Advocates of a character-building curriculum for Coulee Region high schools made superintendents an offer they couldn’t refuse — so they didn’t, although they balked at one element.
That’s the introduction Festival Foods board chairman Dave Skogen gave to more than 50 business and community leaders and educators during a presentation Wednesday about a leadership curriculum for area high schools. It also was the wind-up for a pitch for pledges totaling $600,000 spread over three years to pay for the program.
Skogen and his wife, Barb, had considered the idea of a leadership training academy, along with Misty Lown, owner of Misty’s Dance Unlimited in Onalaska, and Marvin Wanders, CEO of Three Sixty Real Estate Solutions, Skogen said.
They suggested to superintendents that the former Festival support center in Onalaska, which has been vacant since moving to its new building in Onalaska, could serve as a potential site for the academy, Skogen explained.
“They said, ‘We’re not interested in busing students to your building,’” Skogen said, eliciting chuckles. “But we like the idea of a leadership academy.’”
One of the driving forces behind the effort to develop a servant leader-minded workforce was a 2013 survey in which more than 700 employers said they had trouble finding recent grads to hire because, although technically competent, the applicants lacked communication, adaptability, decision-making and problems-solving skills they would need for the jobs.
Thus was born the Character Lives curriculum, a leadership training initiative that was launched this semester in 21 area high schools, along with training for 60 teachers and administrators. The group brought in John Norlin, co-creator of the CharacterStrong curriculum on which Character Lives is based, to introduce students to the concept and train teachers.
Part of the $600,000 fundraising proceeds will be used to pay Norlin, a teacher, motivational speaker and leadership consultant from Sumner, Wash. Norlin has come to the region regularly, and the Character Lives team has a goal to train another 120 teachers and administrators by May.
Attesting to the training’s value was Annie Skogen, a senior at Onalaska High School and second cousin to Dave Skogen, who said students are learning the need to develop relationships, the potential of positive use of influence and the necessity to build a sense of community.
Pinpointing a person who had influenced her, Annie said, “I realized my first-grade teacher still influences me — 12 years later.”
Also a member of the Character Lives team is Patrick Clements, a retired U.S. Air Force colonel who is part of the Coulee Region Whole Child Initiative with Skogen and others.
The initiative strives to teach life skills and cultivate a culture of character, said Clements, who is president of Clements Management Consulting.
Norlin also addressed the lunch group, saying, “Research is not just suggesting — but it’s showing — that, if we teach students only for test scores, that is only one-third to one-half of what they need.”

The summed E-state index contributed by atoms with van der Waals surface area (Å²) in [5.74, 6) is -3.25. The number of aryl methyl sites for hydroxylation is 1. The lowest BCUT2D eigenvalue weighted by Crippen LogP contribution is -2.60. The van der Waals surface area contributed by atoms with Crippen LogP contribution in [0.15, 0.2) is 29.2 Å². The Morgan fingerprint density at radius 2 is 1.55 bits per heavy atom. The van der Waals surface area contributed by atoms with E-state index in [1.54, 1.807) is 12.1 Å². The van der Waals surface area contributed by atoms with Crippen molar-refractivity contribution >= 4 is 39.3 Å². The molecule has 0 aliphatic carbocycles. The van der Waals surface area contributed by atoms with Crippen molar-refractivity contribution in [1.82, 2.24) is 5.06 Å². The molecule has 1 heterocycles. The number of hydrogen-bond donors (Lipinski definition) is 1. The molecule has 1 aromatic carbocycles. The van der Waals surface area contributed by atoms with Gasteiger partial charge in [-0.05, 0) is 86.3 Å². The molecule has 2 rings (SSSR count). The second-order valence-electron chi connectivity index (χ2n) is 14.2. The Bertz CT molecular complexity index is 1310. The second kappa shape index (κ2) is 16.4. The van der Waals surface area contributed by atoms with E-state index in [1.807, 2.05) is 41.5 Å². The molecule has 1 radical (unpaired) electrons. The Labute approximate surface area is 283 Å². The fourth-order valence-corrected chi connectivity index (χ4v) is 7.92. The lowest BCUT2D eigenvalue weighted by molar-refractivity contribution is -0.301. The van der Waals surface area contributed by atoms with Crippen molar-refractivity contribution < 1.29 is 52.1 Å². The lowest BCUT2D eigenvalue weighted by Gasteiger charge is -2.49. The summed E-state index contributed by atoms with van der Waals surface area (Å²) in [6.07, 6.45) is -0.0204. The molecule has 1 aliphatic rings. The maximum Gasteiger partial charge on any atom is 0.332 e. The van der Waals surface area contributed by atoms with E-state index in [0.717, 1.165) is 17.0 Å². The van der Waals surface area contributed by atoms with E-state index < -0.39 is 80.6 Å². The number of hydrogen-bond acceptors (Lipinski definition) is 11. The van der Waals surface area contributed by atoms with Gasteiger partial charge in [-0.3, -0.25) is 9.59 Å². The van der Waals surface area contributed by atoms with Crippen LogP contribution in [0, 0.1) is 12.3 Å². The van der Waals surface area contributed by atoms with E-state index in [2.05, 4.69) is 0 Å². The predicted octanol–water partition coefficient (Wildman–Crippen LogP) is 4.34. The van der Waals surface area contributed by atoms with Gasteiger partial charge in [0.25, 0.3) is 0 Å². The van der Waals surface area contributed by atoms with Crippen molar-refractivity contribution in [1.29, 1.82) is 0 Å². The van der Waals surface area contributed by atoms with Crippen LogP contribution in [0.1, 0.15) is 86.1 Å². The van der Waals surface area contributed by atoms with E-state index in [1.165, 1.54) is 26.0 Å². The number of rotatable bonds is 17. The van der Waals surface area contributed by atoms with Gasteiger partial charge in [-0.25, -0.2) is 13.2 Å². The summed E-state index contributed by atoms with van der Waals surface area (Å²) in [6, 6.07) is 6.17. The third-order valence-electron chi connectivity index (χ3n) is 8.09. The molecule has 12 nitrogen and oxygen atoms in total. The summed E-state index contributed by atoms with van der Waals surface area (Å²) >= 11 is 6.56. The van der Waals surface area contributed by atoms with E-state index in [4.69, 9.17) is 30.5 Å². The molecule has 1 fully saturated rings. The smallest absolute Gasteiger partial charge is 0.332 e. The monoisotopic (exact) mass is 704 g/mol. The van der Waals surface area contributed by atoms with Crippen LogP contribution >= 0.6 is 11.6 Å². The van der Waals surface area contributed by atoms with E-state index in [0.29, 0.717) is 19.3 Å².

Holding a cell phone aloft, Norlin said, “Students can engage in five different conversations on six different platforms” on the device, but many are lost when it comes to a face-to-face conversation.
“If you ask them to meet someone and talk, it’s like a death sentence,” he said.
“We are built to be relational, but we are more isolated than ever before,” in part because of the tech disconnect, Norlin said.
Character Lives, which hews to the servant leadership model imbued in the Coulee Region, espouses the mantra, “To Lead is To Serve.” It teaches students to relate to each other and develop character, the foundation for improving the community and the world, he said.
Schools that don’t know how to achieve that simply assign the task to community service hours that don’t necessarily convey the reasons, Norlin said.
“We want to create citizens who want to give back because they know the why,” he said.
While happiness often is cited as the goal for life, “we need to stop living for happiness and live with a clear sense of purpose,” he said.
Norlin scoffed at the slogan that leaders are born, not made, saying that applies to only a precious few, “and it lets everybody else off the hook. We all have influence — we all have skin in this.”
As society has moved away from a culture of character to one of personality, it has lost the sense of caring for each other, he said.
“Personality is a gift,” he said. “Character is a habit.”
Saluting the Character Lives team, Norlin also said, “This community is behind this work” of building character and leaders unlike any other he has encountered.
The next step is to provide the financial base for the training, Wanders said, encouraging attendees to fill out pledge cards with amounts ranging from $300 over three year, dubbed the “Support a Teacher Level,” to the $60,000 platinum benchmark for corporate sponsorship.
More information on Character Lives is available at its web site. Contributions may be sent to Character Lives at P.O. Box 609, La Crosse, WI 56402.
“We want to create citizens who want to give back because they know the why.” John Norlin, co-creator of the CharacterStrong curriculum on which Character Lives is based